Innovations In Clinical Neuroscience

SEP-OCT 2014

A peer-reviewed, evidence-based journal for clinicians in the field of neuroscience

Issue link: http://innovationscns.epubxp.com/i/425963

Contents of this Issue

Navigation

Page 140 of 201

[ V O L U M E 1 1 , N U M B E R 9 – 1 0 , S E P T E M B E R – O C T O B E R 2 0 1 4 ] Innovations in CLINICAL NEUROSCIENCE 141 ABSTRACT Objective: The United States Food and Drug Administration meta-analysis of registration trials of antidepressants found that emergent suicidality under the age of 25 years increases with decreasing age. This led to boxed warnings for antidepressants and the recommendation for careful assessment and monitoring of suicidality in children and adolescents. To address this need, we describe the development of a pediatric suicidality assessment and tracking scale and a novel, empirically based approach to its age-appropriate linguistic validation. Method: Starting with the adult version of the Sheehan-Suicidality Tracking Scale, we collaborated with reading specialists who use the sight word lists of Dolch and Fry and the grade level vocabulary lists of Beck, Farr, and Strickland to adapt the adult version to each age group. Results: Our approach resulted in the development and documentation of a process for linguistically validating three age-appropriate pediatric versions of the Sheehan-Suicidality Tracking Scale from the adult version of the scale: one for 6- to 8-year-olds, a second for 9- to 12-year-olds, and a third for 13- to 17-year-olds. Conclusion: Further reliability and cognitive debriefing studies are needed in diverse demographic, ethnic, and cultural groups to make the pediatric versions of the Sheehan-Suicidality Tracking Scale more reliable, more generalizable, and more useful. INTRODUCTION The finding that treatment- emergent suicidality increases with decreasing age under 25 years in the United States Food and Drug Administration (FDA) meta-analysis of registration trials of antidepressants 1,2 led to boxed warnings for antidepressants and the recommendation for careful assessment and monitoring of FUNDING: There was no funding for the development and writing of this article. FINANCIAL DISCLOSURES: Mrs. Amado and Mrs. Beamon are named consultants on the Pediatric versions of the Sheehan- Suicidality Tracking Scale (S-STS); and Dr. Sheehan is the author and copyright holder of the S-STS, the Sheehan-Suicidality Tracking Scale Clinically Meaningful Change Measure Version (S-STS CMCM), the Pediatric versions of the S-STS, the Sheehan Disability Scale (SDS), and the Suicidality Modifiers Scale, is a co-author of the Suicide Plan Tracking Scale (SPTS), and owns stock in Medical Outcomes Systems, which has computerized the S- STS ADDRESS CORRESPONDENCE TO: David V. Sheehan, MD, MBA; E-mail: dsheehan@health.usf.edu KEY WORDS: Suicide, pediatric suicide, linguistic validation in children, pediatric validation, suicidality, suicide in children, pediatric suicide scale, suicide scale, suicide risk, suicide risk in children, adolescent suicide, S-STS [ R E P O R T ] Linguistic Validation of the Pediatric Versions of the Sheehan Suicidality Tracking Scale (S-STS) by DARLENE M. AMADO, BA; DARLENE A. BEAMON, BSE, MA; and DAVID V. SHEEHAN, MD, MBA Mrs. Amado is with the University of South Florida College of Public Health and the University of South Florida College of Medicine, Tampa, Florida; Mrs. Beamon is with the Springfield Public School System, Springfield, Massachusetts; and Dr. Sheehan is Distinguished University Health Professor Emeritus at the University of South Florida College of Medicine, Tampa, Florida. Innov Clin Neurosci. 2014;11(9–10):141–163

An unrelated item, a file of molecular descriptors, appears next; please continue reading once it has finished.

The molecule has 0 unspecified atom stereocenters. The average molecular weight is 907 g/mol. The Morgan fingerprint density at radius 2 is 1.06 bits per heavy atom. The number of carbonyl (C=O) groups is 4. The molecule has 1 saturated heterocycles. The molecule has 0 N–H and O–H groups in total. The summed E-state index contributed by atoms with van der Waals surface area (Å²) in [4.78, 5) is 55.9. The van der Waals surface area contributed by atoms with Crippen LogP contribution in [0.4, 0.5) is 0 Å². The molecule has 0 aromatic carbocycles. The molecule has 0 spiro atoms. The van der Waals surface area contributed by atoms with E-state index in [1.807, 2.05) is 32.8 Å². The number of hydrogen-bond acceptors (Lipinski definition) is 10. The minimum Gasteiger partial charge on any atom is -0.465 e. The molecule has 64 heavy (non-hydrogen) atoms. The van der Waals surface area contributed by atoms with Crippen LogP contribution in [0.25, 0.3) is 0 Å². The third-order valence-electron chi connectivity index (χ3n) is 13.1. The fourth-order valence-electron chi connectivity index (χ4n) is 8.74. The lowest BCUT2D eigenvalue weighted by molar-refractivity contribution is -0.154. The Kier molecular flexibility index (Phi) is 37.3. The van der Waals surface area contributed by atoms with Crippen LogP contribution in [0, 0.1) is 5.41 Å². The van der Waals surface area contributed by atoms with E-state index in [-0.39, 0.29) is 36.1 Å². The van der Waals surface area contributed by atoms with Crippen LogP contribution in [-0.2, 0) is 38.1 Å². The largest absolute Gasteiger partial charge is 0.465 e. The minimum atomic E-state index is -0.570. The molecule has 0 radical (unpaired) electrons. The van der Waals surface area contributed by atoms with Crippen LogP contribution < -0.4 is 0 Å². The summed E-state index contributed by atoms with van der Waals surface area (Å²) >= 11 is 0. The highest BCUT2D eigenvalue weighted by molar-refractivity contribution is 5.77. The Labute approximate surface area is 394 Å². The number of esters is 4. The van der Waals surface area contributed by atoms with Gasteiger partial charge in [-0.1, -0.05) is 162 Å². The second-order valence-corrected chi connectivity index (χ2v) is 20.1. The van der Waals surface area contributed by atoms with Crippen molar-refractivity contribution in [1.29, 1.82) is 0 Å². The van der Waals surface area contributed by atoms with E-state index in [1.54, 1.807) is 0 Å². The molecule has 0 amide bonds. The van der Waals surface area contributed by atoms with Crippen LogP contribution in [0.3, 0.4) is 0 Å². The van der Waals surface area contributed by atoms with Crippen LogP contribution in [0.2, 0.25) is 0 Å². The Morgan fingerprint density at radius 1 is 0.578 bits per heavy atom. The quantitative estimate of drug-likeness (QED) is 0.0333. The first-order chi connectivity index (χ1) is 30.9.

Articles in this issue

Links on this page

Archives of this issue

view archives of Innovations In Clinical Neuroscience - SEP-OCT 2014